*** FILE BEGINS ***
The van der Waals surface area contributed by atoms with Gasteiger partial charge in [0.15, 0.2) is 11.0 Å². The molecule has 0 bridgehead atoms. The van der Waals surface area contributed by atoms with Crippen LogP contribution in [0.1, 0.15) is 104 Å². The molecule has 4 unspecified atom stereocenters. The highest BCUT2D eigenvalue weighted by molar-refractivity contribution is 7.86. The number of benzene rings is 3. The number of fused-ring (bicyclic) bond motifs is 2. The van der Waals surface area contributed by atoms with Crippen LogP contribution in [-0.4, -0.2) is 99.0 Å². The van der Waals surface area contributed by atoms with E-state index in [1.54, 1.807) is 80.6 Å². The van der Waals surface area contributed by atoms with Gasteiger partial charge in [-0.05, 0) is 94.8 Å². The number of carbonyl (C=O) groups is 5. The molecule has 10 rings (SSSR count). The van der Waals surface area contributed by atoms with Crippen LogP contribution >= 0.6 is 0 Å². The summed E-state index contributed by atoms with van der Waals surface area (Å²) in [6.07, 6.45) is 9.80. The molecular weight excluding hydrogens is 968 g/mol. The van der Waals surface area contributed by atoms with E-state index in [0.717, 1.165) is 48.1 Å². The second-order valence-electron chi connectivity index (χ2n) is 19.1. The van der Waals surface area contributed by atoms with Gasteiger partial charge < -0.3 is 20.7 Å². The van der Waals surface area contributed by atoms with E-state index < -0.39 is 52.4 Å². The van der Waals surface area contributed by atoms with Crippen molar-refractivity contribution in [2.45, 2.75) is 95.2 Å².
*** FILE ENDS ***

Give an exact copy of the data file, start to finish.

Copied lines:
The van der Waals surface area contributed by atoms with Gasteiger partial charge in [0.15, 0.2) is 11.0 Å². The molecule has 0 bridgehead atoms. The van der Waals surface area contributed by atoms with Crippen LogP contribution in [0.1, 0.15) is 104 Å². The molecule has 4 unspecified atom stereocenters. The highest BCUT2D eigenvalue weighted by molar-refractivity contribution is 7.86. The number of benzene rings is 3. The number of fused-ring (bicyclic) bond motifs is 2. The van der Waals surface area contributed by atoms with Crippen LogP contribution in [-0.4, -0.2) is 99.0 Å². The van der Waals surface area contributed by atoms with E-state index in [1.54, 1.807) is 80.6 Å². The van der Waals surface area contributed by atoms with Gasteiger partial charge in [-0.05, 0) is 94.8 Å². The number of carbonyl (C=O) groups is 5. The molecule has 10 rings (SSSR count). The van der Waals surface area contributed by atoms with Crippen LogP contribution >= 0.6 is 0 Å². The summed E-state index contributed by atoms with van der Waals surface area (Å²) in [6.07, 6.45) is 9.80. The molecular weight excluding hydrogens is 968 g/mol. The van der Waals surface area contributed by atoms with E-state index in [0.717, 1.165) is 48.1 Å². The second-order valence-electron chi connectivity index (χ2n) is 19.1. The van der Waals surface area contributed by atoms with Gasteiger partial charge < -0.3 is 20.7 Å². The van der Waals surface area contributed by atoms with E-state index < -0.39 is 52.4 Å². The van der Waals surface area contributed by atoms with Crippen molar-refractivity contribution in [2.45, 2.75) is 95.2 Å².